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Title: Tropical forest canopies and their relationships with climate and disturbance: results from a global dataset of consistent field-based measurements
Contributor(s): Pfeifer, Marion (author); Gonsamo, Alemu (author); Woodgate, William (author); Cayuela, Luis (author); Marshall, Andrew R (author); Ledo, Alicia (author); Paine, C E Timothy  (author)orcid ; Marchant, Rob (author); Burt, Andrew (author); Calders, Kim (author); Courtney-Mustaphi, Colin (author); Cuni-Sanchez, Aida (author); Deere, Nicolas J (author); Denu, Dereje (author); de Tanago, Jose Gonzalez (author); Hayward, Robin (author); Lau, Alvaro (author); Macia, Manuel J (author); Olivier, Pieter I (author); Pellikka, Petri (author); Seki, Hamidu (author); Shirima, Deo (author); Trevithick, Rebecca (author); Wedeux, Beatrice (author); Wheeler, Charlotte (author); Munishi, Pantaleo K T (author); Martin, Thomas (author); Mustari, Abdul (author); Platts, Philip J (author)
Publication Date: 2018-01-08
Open Access: Yes
DOI: 10.1186/s40663-017-0118-7
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Abstract: Background: Canopy structure, defined by leaf area index (LAI), fractional vegetation cover (FCover) and fraction of absorbed photosynthetically active radiation (fAPAR), regulates a wide range of forest functions and ecosystem services. Spatially consistent field-measurements of canopy structure are however lacking, particularly for the tropics. Methods: Here, we introduce the Global LAI database: a global dataset of field-based canopy structure measurements spanning tropical forests in four continents (Africa, Asia, Australia and the Americas). We use these measurements to test for climate dependencies within and across continents, and to test for the potential of anthropogenic disturbance and forest protection to modulate those dependences. Results: Using data collected from 887 tropical forest plots, we show that maximum water deficit, defined across the most arid months of the year, is an important predictor of canopy structure, with all three canopy attributes declining significantly with increasing water deficit. Canopy attributes also increase with minimum temperature, and with the protection of forests according to both active (within protected areas) and passive measures (through topography). Once protection and continent effects are accounted for, other anthropogenic measures (e.g. human population) do not improve the model. Conclusions: We conclude that canopy structure in the tropics is primarily a consequence of forest adaptation to the maximum water deficits historically experienced within a given region. Climate change, and in particular changes in drought regimes may thus affect forest structure and function, but forest protection may offer some resilience against this effect.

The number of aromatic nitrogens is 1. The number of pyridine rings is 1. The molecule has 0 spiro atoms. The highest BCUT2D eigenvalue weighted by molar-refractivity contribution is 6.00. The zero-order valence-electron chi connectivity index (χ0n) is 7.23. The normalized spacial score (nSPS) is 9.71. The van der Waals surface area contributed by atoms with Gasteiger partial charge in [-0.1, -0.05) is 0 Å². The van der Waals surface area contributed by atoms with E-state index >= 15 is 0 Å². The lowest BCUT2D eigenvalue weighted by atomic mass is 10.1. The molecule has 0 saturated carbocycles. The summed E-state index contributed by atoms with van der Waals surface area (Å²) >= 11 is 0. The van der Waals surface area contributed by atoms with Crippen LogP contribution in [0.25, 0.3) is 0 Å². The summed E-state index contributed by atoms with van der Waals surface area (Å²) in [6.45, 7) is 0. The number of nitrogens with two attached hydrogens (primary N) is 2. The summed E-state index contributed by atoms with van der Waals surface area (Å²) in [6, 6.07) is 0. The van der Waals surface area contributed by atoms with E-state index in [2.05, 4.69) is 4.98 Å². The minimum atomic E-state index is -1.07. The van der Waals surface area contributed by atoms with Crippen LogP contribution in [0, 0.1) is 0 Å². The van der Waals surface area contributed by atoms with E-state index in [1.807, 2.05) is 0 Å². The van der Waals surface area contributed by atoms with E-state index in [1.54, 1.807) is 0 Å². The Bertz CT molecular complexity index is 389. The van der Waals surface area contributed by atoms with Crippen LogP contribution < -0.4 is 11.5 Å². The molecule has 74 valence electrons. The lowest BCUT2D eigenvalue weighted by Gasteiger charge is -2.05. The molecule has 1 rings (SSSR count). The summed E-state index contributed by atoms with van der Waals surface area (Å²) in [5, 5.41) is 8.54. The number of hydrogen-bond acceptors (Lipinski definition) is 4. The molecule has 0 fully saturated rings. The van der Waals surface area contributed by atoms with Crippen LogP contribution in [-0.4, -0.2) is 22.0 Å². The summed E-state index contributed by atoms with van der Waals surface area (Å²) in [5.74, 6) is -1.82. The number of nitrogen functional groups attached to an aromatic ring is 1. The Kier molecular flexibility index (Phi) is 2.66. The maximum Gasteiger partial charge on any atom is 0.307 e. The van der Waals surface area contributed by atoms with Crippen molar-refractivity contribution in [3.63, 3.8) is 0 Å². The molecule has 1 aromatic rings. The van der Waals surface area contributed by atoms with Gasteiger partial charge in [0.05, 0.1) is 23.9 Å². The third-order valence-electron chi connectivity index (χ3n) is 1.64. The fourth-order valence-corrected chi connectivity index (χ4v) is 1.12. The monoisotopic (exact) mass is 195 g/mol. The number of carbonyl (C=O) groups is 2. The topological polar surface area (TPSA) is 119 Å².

Publication Type: Journal Article
Source of Publication: Forest Ecosystems, v.5, p. 1-14
Publisher: SpringerOpen
Place of Publication: Germany
ISSN: 2197-5620
Field of Research (FOR): 060202 Community Ecology (excl. Invasive Species Ecology)
Socio-Economic Outcome Codes: 960806 Forest and Woodlands Flora, Fauna and Biodiversity
Peer Reviewed: Yes
HERDC Category Description: C1 Refereed Article in a Scholarly Journal
Appears in Collections:Journal Article
School of Environmental and Rural Science

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